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Mol Pharm 2013 Feb 4;10(2):544-50

In vitro bioequivalence approach for a locally acting gastrointestinal drug: lanthanum carbonate.

Yang Y, Shah RB, Yu LX, Khan MA

Abstract

A conventional human pharmacokinetic (PK) in vivo study is often considered as the "gold standard" to determine bioequivalence (BE) of drug products. However, this BE approach is not always applicable to the products not intended to be delivered into the systemic circulation. For locally acting gastrointestinal (GI) products, well designed in vitro approaches might be more practical in that they are able not only to qualitatively predict the presence of the active substance at the site of action but also to specifically assess the performance of the active substance. For example, lanthanum carbonate chewable tablet, a locally acting GI phosphate binder when orally administrated, can release free lanthanum ions in the acid environment of the upper GI tract. The lanthanum ions directly reach the site of action to bind with dietary phosphate released from food to form highly insoluble lanthanum-phosphate complexes. This prevents the absorption of phosphate consequently reducing the serum phosphate. Thus, using a conventional PK approach to demonstrate BE is meaningless since plasma levels are not relevant for local efficacy in the GI tract. Additionally the bioavailability of lanthanum carbonate is less than 0.002%, and therefore, the PK approach is not feasible. Therefore, an alternative assessment method is required. This paper presents an in vitro approach that can be used in lieu of PK or clinical studies to determine the BE of lanthanum carbonate chewable tablets. It is hoped that this information can be used to finalize an in vitro guidance for BE studies of lanthanum carbonate chewable tablets as well as to assist with "in vivo" biowaiver decision making. The scientific information might be useful to the pharmaceutical industry for the purpose of planning and designing future BE studies.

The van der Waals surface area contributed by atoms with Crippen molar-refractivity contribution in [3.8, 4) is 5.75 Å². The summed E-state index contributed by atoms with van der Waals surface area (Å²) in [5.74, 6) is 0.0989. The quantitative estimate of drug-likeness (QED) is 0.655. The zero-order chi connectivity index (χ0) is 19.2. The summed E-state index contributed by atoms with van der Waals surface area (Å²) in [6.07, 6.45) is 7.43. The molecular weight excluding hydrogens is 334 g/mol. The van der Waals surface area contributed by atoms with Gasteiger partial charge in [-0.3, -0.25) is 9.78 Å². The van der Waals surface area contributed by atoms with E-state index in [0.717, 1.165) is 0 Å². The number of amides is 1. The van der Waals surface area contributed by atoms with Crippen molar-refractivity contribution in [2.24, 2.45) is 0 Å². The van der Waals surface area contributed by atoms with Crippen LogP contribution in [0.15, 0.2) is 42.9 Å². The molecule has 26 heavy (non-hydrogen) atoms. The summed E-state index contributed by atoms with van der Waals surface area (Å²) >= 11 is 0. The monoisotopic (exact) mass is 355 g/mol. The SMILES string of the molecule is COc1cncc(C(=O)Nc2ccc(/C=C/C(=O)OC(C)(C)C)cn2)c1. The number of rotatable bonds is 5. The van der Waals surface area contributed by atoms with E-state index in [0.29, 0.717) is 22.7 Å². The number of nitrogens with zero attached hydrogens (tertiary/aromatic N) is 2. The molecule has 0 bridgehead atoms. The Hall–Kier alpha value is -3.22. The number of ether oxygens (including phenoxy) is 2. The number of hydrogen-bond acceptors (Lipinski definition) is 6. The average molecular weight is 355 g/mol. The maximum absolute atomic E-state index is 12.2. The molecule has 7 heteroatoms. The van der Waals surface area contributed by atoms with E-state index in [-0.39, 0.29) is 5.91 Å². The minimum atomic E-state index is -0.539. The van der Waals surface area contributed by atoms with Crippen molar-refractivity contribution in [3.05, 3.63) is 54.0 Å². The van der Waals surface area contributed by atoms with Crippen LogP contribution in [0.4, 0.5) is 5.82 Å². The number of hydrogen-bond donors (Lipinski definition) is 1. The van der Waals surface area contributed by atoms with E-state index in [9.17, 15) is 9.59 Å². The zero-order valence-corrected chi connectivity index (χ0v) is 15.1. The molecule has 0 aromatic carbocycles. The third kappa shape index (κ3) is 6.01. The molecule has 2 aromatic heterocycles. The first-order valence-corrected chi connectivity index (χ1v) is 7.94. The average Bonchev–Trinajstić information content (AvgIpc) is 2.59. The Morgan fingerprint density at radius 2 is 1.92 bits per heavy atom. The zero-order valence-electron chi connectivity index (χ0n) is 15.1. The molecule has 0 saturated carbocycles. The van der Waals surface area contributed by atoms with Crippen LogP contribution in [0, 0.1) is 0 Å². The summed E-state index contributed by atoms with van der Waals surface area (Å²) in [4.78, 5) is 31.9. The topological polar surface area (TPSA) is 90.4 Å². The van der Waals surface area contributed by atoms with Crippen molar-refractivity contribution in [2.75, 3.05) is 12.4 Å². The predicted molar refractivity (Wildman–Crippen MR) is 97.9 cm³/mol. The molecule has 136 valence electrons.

Category: Journal Article, Review
PubMed ID: #23249191 DOI: 10.1021/mp300517p
Includes FDA Authors from Scientific Area(s): Drugs
Entry Created: 2013-03-18
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